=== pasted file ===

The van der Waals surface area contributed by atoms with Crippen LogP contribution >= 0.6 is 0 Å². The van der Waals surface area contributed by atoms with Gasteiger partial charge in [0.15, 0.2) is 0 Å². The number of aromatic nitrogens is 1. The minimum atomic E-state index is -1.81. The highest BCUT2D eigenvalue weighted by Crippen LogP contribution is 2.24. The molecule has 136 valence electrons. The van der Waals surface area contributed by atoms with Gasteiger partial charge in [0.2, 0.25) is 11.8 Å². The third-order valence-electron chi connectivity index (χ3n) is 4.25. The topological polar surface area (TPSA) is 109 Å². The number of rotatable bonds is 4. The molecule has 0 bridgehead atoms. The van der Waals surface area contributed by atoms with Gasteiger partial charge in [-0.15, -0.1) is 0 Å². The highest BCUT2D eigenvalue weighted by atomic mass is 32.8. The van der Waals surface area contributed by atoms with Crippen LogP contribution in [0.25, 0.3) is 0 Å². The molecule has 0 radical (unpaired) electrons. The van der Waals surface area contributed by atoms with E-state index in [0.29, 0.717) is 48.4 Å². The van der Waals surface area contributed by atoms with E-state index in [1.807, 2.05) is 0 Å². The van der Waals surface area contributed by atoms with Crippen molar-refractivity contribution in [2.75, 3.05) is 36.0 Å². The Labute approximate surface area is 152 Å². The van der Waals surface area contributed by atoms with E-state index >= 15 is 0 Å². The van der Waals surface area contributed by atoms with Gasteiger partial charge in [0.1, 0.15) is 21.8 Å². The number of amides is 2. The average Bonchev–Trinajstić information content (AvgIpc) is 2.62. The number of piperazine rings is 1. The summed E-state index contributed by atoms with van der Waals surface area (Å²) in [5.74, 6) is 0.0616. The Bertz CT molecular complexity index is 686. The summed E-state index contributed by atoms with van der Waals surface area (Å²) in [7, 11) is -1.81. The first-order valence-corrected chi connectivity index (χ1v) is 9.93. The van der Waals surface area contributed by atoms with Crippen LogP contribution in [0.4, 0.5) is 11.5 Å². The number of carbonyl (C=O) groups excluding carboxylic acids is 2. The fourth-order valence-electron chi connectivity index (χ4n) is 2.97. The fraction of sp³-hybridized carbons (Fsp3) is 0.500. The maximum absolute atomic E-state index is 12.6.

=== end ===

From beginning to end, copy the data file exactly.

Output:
The van der Waals surface area contributed by atoms with Crippen LogP contribution >= 0.6 is 0 Å². The van der Waals surface area contributed by atoms with Gasteiger partial charge in [0.15, 0.2) is 0 Å². The number of aromatic nitrogens is 1. The minimum atomic E-state index is -1.81. The highest BCUT2D eigenvalue weighted by Crippen LogP contribution is 2.24. The molecule has 136 valence electrons. The van der Waals surface area contributed by atoms with Gasteiger partial charge in [0.2, 0.25) is 11.8 Å². The third-order valence-electron chi connectivity index (χ3n) is 4.25. The topological polar surface area (TPSA) is 109 Å². The number of rotatable bonds is 4. The molecule has 0 bridgehead atoms. The van der Waals surface area contributed by atoms with Gasteiger partial charge in [-0.15, -0.1) is 0 Å². The highest BCUT2D eigenvalue weighted by atomic mass is 32.8. The van der Waals surface area contributed by atoms with Crippen LogP contribution in [0.25, 0.3) is 0 Å². The molecule has 0 radical (unpaired) electrons. The van der Waals surface area contributed by atoms with E-state index in [0.29, 0.717) is 48.4 Å². The van der Waals surface area contributed by atoms with E-state index in [1.807, 2.05) is 0 Å². The van der Waals surface area contributed by atoms with Crippen molar-refractivity contribution in [2.75, 3.05) is 36.0 Å². The Labute approximate surface area is 152 Å². The van der Waals surface area contributed by atoms with E-state index >= 15 is 0 Å². The van der Waals surface area contributed by atoms with Gasteiger partial charge in [0.1, 0.15) is 21.8 Å². The number of amides is 2. The average Bonchev–Trinajstić information content (AvgIpc) is 2.62. The number of piperazine rings is 1. The summed E-state index contributed by atoms with van der Waals surface area (Å²) in [5.74, 6) is 0.0616. The Bertz CT molecular complexity index is 686. The summed E-state index contributed by atoms with van der Waals surface area (Å²) in [7, 11) is -1.81. The first-order valence-corrected chi connectivity index (χ1v) is 9.93. The van der Waals surface area contributed by atoms with Crippen LogP contribution in [0.4, 0.5) is 11.5 Å². The number of carbonyl (C=O) groups excluding carboxylic acids is 2. The fourth-order valence-electron chi connectivity index (χ4n) is 2.97. The fraction of sp³-hybridized carbons (Fsp3) is 0.500. The maximum absolute atomic E-state index is 12.6.